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Hi Blog. I am increasingly impressed by the resilience of Ms. Miyamoto, as she manages to keep her message on track:
Miss Universe Japan Ariana Miyamoto spurns ‘half Japanese’ label, seeks end to prejudice
November 15, 2015 (Mainichi Japan), Courtesy of JK
As Japan’s internationalization continues, the country’s representatives in competitions abroad are also becoming increasingly diverse. The 31-man roster of the national rugby team that so electrified Japan in the recent Rugby World Cup, for example, boasted no less than 10 players born outside the country. And then there is Ariana Miyamoto, who this year became the first mixed-race woman to be crowned Miss Universe Japan.
“There are foreigner athletes representing Japan, and then there’s also me,” Miyamoto, 21, told the Mainichi Shimbun in a recent interview. “I think Japanese society has changed a bit, but it still has a ways to go.” Miyamoto, the daughter of an African American father and Japanese mother, is set to represent Japan in the annual Miss Universe pageant on Dec. 20 this year.
Though she has become a positive symbol of Japan’s internationalization, when she was selected to represent Japan in the pageant, she was also the target of many Internet attacks that she “doesn’t look Japanese.”
Miyamoto was born and raised in Sasebo, Nagasaki Prefecture, where her father worked at a U.S. military base. As a child, she was bullied for her different appearance, and even had garbage thrown at her. She spent two hours every morning before going to school straightening her hair to try and look the same as her classmates.
“I hated the term ‘beautiful whiteness’ that was used so much in cosmetics commercials on TV, because you can’t really become white-skinned with makeup,” she recalled.
She began to break free of such painful feelings when she started playing volleyball in the third grade. She proved very good at the sport, and in junior high school she was invited to attend a school in the prefecture renowned for its volleyball team.
However, Miyamoto said she began to build real self-confidence when she went to the United States for high school. Her parents had divorced and her father had moved to Arkansas. Miyamoto moved in with him and went to the local high school, where she was complimented by classmates for her beautiful skin color. It was then that Miyamoto says she realized how diverse the world really is.
After returning home to Japan, Miyamoto worked a number of jobs including as a bartender. She also had a mixed-race friend who had grown up in similar circumstances to herself. Her friend, however, was deeply pained by being unable to fit in inside Japan — a sorrow that eventually drove the person to suicide.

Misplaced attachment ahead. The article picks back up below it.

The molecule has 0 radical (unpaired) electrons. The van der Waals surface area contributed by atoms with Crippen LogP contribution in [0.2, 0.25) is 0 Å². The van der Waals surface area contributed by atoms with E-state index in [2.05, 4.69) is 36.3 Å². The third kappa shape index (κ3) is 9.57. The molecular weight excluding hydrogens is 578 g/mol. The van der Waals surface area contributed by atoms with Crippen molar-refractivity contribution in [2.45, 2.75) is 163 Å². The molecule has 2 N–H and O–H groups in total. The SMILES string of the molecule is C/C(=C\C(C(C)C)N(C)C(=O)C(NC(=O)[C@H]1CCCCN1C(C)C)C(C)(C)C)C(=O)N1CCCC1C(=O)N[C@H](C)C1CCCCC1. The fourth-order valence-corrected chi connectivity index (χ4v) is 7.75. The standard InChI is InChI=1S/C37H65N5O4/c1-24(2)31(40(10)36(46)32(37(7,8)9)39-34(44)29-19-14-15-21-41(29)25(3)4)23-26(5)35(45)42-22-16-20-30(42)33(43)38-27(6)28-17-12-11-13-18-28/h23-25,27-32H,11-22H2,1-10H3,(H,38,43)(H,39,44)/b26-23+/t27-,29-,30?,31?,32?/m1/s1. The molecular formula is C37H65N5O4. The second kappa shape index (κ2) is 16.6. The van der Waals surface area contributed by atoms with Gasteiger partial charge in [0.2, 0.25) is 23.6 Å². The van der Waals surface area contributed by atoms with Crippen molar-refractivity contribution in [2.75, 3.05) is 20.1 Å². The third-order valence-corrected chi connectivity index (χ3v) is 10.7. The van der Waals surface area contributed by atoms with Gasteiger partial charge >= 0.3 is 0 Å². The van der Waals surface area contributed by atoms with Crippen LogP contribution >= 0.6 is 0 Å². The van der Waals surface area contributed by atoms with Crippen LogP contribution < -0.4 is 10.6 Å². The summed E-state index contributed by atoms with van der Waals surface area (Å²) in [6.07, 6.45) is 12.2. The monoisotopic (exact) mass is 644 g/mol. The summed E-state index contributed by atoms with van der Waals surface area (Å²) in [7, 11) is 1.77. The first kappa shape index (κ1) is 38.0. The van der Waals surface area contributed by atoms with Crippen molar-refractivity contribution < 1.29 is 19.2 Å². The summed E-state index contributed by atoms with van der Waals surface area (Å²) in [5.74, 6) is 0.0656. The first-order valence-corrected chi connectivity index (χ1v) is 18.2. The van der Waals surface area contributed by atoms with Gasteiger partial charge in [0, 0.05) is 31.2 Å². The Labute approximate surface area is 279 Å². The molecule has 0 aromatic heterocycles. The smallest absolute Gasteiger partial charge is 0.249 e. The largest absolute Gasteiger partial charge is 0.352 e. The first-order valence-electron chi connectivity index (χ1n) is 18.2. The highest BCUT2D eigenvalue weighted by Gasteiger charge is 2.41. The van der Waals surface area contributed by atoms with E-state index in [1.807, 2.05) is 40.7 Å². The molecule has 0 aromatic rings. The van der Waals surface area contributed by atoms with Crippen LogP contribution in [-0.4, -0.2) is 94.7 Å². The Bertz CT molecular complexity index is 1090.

“I want to end racial prejudice,” said Miyamoto, adding that this was her reason for auditioning to represent Japan at the Miss Universe pageant.
According to a Ministry of Health, Labor and Welfare demographic statistics, the number of international marriages in Japan began to rise from the mid-1980s, peaking in 2006 with 44,701 couples tying the trans-border knot. That made up 6.1 percent of all marriages, or one in 17. Currently, fewer unions between Japanese citizens and partners from Asia have pushed the ratio of international marriages down to about 3 percent of the total. Nevertheless, they are hardly uncommon in today’s Japan.
Meanwhile, the Japanese sports world is also looking more diverse, with Japan-born athletes like high school sprinter Abdul Hakim Sani Brown and baseball player (and recent Nippon Professional Baseball draftee) Louis Okoye making their mark.
“I don’t want to be summed up with the word ‘haafu’ (half),” said Miyamoto, referring to the Japanese colloquial term for those with one foreign parent. “It’s the same as saying they’re not really Japanese,” she went on, and expressed hope that the presence of mixed race Japanese people like herself will eventually be considered completely natural.
COMMENT: Super, Ms. Miyamoto. Bravo. But of course, the Japanese media is making sure her message of tolerance and inclusiveness is being contained and rendered ineffectual. This article, for example, was not featured as a Japanese article, for a Japanese-reading audience. Which, naturally, is the audience that most needs to hear it and be convinced by it. Here is a screen capture of web search from the same site in Japanese. It’s not there:
Keep at it, Ms. Miyamoto. Someday your message may even get through the editors of Japan’s most liberal daily national newspaper. Dr. ARUDOU, Debito